John Grant is the managing director of Data#3 and chair of the Australian Information Industry Association.
The worldwide economic downturn provides an unwelcome but telling lens through which to view the value of the technology industry. Efficiency has become (another) top priority as families, businesses, governments and nations set out to meet the challenges at hand.
Those challenges, as always, are significant – from balancing the family budget to developing a globally competitive nation in the emerging digital economy. A complete reassessment of the traditional ways we conduct business and solve problems is demanded.
And the principles are clear. We need to work smarter and ensure that investments are well considered and provide the right foundations for the future. Spending money to repair traditional business models, when our success will depend on new ones, is folly.
The mantra as the challenges of the 21st century are addressed must be ‘technology first’. This is equally true whether working as an individual or a nation, and for developing approaches to economic, social or environmental problems alike.
Placing technology first challenges current problem solving strategies by forcing the question: “Is there a technology-led solution available that can solve my problem?” – first. In this context, it is disappointing to see we are missing important opportunities as a country. The recent economic stimulus packages have been announced without reference to the importance of technology-driven solutions, and this must change.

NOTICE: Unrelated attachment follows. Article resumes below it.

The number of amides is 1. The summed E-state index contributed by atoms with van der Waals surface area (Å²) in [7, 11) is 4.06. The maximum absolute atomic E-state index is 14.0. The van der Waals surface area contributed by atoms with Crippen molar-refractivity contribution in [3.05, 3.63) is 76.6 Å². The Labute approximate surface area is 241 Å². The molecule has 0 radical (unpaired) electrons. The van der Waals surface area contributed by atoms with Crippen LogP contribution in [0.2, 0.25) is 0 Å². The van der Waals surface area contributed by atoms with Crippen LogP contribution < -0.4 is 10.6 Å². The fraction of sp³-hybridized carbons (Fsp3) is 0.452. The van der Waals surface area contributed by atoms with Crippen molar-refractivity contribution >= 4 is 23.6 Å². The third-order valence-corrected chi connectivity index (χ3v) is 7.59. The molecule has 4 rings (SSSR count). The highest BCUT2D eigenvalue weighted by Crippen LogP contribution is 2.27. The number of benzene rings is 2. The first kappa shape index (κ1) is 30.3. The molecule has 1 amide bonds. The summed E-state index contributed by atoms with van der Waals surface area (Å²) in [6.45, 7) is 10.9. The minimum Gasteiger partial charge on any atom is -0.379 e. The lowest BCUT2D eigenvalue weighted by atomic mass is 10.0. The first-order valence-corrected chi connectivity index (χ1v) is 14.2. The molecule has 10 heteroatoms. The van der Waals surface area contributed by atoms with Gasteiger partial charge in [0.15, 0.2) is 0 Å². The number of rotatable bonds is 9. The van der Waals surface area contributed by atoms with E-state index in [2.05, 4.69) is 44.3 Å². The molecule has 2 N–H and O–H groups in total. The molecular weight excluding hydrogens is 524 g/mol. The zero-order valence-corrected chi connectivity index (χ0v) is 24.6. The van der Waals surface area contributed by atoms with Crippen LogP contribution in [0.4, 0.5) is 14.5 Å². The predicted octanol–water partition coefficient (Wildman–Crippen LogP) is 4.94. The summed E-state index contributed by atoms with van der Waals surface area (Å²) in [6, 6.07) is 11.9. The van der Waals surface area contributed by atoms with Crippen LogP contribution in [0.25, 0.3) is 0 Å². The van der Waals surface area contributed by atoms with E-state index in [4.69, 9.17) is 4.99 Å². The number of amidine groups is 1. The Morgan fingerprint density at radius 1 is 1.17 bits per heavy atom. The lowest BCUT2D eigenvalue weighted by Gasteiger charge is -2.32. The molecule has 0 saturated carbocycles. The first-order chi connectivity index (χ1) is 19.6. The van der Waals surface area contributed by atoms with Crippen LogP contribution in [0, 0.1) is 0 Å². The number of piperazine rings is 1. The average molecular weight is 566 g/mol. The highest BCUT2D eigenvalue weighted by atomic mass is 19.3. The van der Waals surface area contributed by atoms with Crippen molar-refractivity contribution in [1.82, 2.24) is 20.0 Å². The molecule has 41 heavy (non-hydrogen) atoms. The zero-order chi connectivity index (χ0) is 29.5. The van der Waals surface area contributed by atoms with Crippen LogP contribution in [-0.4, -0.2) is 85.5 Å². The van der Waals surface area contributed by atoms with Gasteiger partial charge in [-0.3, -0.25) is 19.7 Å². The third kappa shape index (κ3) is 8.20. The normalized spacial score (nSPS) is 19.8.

Education is a good example. The Teaching and Learning Capital Fund targets capital expenditure for the development of teaching and learning spaces in Australia’s universities to ensure they are physically and technologically appropriate for 21st century approaches to tertiary education.
Traditional responses to this will see funds allocated to building new physical spaces as well as fitting them out with the appropriate workplace equipment and technology; in other words the actual technology will only get a portion of the funds and the impact it can create will be in proportion to this investment.
Putting ‘technology first’ would see the creation of ‘virtual’ spaces leveraging emerging ‘cloud’ based computing and would see almost 100 per cent of the available funds allocated to technology with a considerably more significant impact for the same level of total investment.
The Digital Education Revolution is a great initiative. Supplying laptops to students, though, is only a small part of the picture. We also need to actively plan and fund the infrastructure to connect students to schools, to connect schools with each other and the community, and to ensure the skills of teachers are where they need to so that the best possible outcomes – and best return on investment – are realised.